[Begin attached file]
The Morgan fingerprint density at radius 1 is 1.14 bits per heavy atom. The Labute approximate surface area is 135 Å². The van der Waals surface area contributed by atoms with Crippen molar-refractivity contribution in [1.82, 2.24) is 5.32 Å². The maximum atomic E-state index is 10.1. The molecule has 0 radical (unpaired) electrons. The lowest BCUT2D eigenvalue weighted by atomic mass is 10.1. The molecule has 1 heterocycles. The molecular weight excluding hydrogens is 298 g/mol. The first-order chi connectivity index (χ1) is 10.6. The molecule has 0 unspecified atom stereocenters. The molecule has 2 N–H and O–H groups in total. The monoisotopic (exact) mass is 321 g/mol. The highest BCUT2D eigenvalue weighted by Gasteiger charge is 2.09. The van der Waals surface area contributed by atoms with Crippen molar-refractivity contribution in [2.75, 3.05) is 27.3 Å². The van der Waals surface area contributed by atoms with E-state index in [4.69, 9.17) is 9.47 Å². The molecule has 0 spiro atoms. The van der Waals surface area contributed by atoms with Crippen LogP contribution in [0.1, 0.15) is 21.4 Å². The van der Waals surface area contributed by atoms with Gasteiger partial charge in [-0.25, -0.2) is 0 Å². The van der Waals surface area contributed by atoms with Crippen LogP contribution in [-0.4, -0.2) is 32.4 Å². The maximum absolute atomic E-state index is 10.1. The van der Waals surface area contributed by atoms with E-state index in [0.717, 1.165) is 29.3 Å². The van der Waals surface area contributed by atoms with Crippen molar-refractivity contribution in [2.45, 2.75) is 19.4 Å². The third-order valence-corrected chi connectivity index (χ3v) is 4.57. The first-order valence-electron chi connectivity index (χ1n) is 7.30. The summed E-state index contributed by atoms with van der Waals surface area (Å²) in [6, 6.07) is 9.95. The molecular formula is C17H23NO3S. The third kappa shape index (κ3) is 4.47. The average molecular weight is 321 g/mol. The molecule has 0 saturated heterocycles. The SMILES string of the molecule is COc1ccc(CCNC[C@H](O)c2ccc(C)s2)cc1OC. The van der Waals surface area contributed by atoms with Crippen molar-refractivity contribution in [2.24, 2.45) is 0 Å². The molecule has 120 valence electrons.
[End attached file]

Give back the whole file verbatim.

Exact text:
The Morgan fingerprint density at radius 1 is 1.14 bits per heavy atom. The Labute approximate surface area is 135 Å². The van der Waals surface area contributed by atoms with Crippen molar-refractivity contribution in [1.82, 2.24) is 5.32 Å². The maximum atomic E-state index is 10.1. The molecule has 0 radical (unpaired) electrons. The lowest BCUT2D eigenvalue weighted by atomic mass is 10.1. The molecule has 1 heterocycles. The molecular weight excluding hydrogens is 298 g/mol. The first-order chi connectivity index (χ1) is 10.6. The molecule has 0 unspecified atom stereocenters. The molecule has 2 N–H and O–H groups in total. The monoisotopic (exact) mass is 321 g/mol. The highest BCUT2D eigenvalue weighted by Gasteiger charge is 2.09. The van der Waals surface area contributed by atoms with Crippen molar-refractivity contribution in [2.75, 3.05) is 27.3 Å². The van der Waals surface area contributed by atoms with E-state index in [4.69, 9.17) is 9.47 Å². The molecule has 0 spiro atoms. The van der Waals surface area contributed by atoms with Crippen LogP contribution in [0.1, 0.15) is 21.4 Å². The van der Waals surface area contributed by atoms with Gasteiger partial charge in [-0.25, -0.2) is 0 Å². The van der Waals surface area contributed by atoms with Crippen LogP contribution in [-0.4, -0.2) is 32.4 Å². The maximum absolute atomic E-state index is 10.1. The van der Waals surface area contributed by atoms with E-state index in [0.717, 1.165) is 29.3 Å². The van der Waals surface area contributed by atoms with Crippen molar-refractivity contribution in [2.45, 2.75) is 19.4 Å². The third-order valence-corrected chi connectivity index (χ3v) is 4.57. The first-order valence-electron chi connectivity index (χ1n) is 7.30. The summed E-state index contributed by atoms with van der Waals surface area (Å²) in [6, 6.07) is 9.95. The molecular formula is C17H23NO3S. The third kappa shape index (κ3) is 4.47. The average molecular weight is 321 g/mol. The molecule has 0 saturated heterocycles. The SMILES string of the molecule is COc1ccc(CCNC[C@H](O)c2ccc(C)s2)cc1OC. The van der Waals surface area contributed by atoms with Crippen molar-refractivity contribution in [2.24, 2.45) is 0 Å². The molecule has 120 valence electrons.